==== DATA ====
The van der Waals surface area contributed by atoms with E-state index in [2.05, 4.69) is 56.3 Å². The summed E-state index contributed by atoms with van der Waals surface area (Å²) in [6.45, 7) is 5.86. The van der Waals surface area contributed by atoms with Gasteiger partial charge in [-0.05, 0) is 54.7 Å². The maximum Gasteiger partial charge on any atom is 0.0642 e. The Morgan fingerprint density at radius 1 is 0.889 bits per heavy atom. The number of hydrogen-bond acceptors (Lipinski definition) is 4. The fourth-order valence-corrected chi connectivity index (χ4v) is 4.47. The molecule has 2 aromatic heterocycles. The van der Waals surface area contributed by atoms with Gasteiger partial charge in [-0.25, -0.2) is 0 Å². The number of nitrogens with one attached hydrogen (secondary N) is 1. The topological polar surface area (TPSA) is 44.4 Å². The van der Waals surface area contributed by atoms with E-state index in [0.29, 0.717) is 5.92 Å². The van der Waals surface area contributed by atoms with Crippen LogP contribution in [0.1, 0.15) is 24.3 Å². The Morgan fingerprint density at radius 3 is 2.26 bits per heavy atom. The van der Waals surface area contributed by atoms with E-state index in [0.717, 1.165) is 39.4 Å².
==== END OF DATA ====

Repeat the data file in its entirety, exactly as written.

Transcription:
The van der Waals surface area contributed by atoms with E-state index in [2.05, 4.69) is 56.3 Å². The summed E-state index contributed by atoms with van der Waals surface area (Å²) in [6.45, 7) is 5.86. The van der Waals surface area contributed by atoms with Gasteiger partial charge in [-0.05, 0) is 54.7 Å². The maximum Gasteiger partial charge on any atom is 0.0642 e. The Morgan fingerprint density at radius 1 is 0.889 bits per heavy atom. The number of hydrogen-bond acceptors (Lipinski definition) is 4. The fourth-order valence-corrected chi connectivity index (χ4v) is 4.47. The molecule has 2 aromatic heterocycles. The van der Waals surface area contributed by atoms with Gasteiger partial charge in [-0.25, -0.2) is 0 Å². The number of nitrogens with one attached hydrogen (secondary N) is 1. The topological polar surface area (TPSA) is 44.4 Å². The van der Waals surface area contributed by atoms with E-state index in [0.29, 0.717) is 5.92 Å². The van der Waals surface area contributed by atoms with Crippen LogP contribution in [0.1, 0.15) is 24.3 Å². The Morgan fingerprint density at radius 3 is 2.26 bits per heavy atom. The van der Waals surface area contributed by atoms with E-state index in [0.717, 1.165) is 39.4 Å².